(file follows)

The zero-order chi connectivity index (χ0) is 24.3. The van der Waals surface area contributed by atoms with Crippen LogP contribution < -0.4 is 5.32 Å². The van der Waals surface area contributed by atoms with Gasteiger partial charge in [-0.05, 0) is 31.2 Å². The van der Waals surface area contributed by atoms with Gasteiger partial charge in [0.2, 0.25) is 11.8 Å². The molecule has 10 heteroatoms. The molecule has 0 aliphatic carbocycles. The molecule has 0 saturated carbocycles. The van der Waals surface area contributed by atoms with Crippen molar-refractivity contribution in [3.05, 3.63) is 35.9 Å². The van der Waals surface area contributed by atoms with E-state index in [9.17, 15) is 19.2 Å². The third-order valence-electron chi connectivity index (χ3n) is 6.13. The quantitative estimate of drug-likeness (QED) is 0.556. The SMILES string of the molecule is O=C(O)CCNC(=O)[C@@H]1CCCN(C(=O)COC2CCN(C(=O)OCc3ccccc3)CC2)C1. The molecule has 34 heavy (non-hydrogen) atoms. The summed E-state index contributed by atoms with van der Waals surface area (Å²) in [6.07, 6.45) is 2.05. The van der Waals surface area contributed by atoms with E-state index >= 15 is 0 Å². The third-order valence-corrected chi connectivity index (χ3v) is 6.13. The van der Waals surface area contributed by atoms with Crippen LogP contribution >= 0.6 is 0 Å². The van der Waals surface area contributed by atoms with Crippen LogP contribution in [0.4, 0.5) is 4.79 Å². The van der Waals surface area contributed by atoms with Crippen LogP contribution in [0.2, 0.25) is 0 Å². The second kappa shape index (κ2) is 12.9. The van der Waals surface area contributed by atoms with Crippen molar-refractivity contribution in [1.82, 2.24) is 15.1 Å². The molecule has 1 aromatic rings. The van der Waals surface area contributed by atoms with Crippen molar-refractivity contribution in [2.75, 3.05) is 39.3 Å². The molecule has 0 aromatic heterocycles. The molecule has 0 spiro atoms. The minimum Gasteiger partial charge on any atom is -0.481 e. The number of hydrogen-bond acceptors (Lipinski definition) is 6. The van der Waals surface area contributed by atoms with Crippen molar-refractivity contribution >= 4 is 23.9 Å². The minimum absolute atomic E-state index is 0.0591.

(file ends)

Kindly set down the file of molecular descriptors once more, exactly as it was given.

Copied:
The zero-order chi connectivity index (χ0) is 24.3. The van der Waals surface area contributed by atoms with Crippen LogP contribution < -0.4 is 5.32 Å². The van der Waals surface area contributed by atoms with Gasteiger partial charge in [-0.05, 0) is 31.2 Å². The van der Waals surface area contributed by atoms with Gasteiger partial charge in [0.2, 0.25) is 11.8 Å². The molecule has 10 heteroatoms. The molecule has 0 aliphatic carbocycles. The molecule has 0 saturated carbocycles. The van der Waals surface area contributed by atoms with Crippen molar-refractivity contribution in [3.05, 3.63) is 35.9 Å². The van der Waals surface area contributed by atoms with E-state index in [9.17, 15) is 19.2 Å². The third-order valence-electron chi connectivity index (χ3n) is 6.13. The quantitative estimate of drug-likeness (QED) is 0.556. The SMILES string of the molecule is O=C(O)CCNC(=O)[C@@H]1CCCN(C(=O)COC2CCN(C(=O)OCc3ccccc3)CC2)C1. The molecule has 34 heavy (non-hydrogen) atoms. The summed E-state index contributed by atoms with van der Waals surface area (Å²) in [6.07, 6.45) is 2.05. The van der Waals surface area contributed by atoms with E-state index >= 15 is 0 Å². The third-order valence-corrected chi connectivity index (χ3v) is 6.13. The van der Waals surface area contributed by atoms with Crippen LogP contribution >= 0.6 is 0 Å². The van der Waals surface area contributed by atoms with Crippen LogP contribution in [0.4, 0.5) is 4.79 Å². The van der Waals surface area contributed by atoms with Crippen LogP contribution in [0.2, 0.25) is 0 Å². The second kappa shape index (κ2) is 12.9. The van der Waals surface area contributed by atoms with Crippen molar-refractivity contribution in [1.82, 2.24) is 15.1 Å². The molecule has 1 aromatic rings. The van der Waals surface area contributed by atoms with Crippen molar-refractivity contribution in [2.75, 3.05) is 39.3 Å². The molecule has 0 aromatic heterocycles. The molecule has 0 spiro atoms. The minimum Gasteiger partial charge on any atom is -0.481 e. The number of hydrogen-bond acceptors (Lipinski definition) is 6. The van der Waals surface area contributed by atoms with Crippen molar-refractivity contribution >= 4 is 23.9 Å². The minimum absolute atomic E-state index is 0.0591.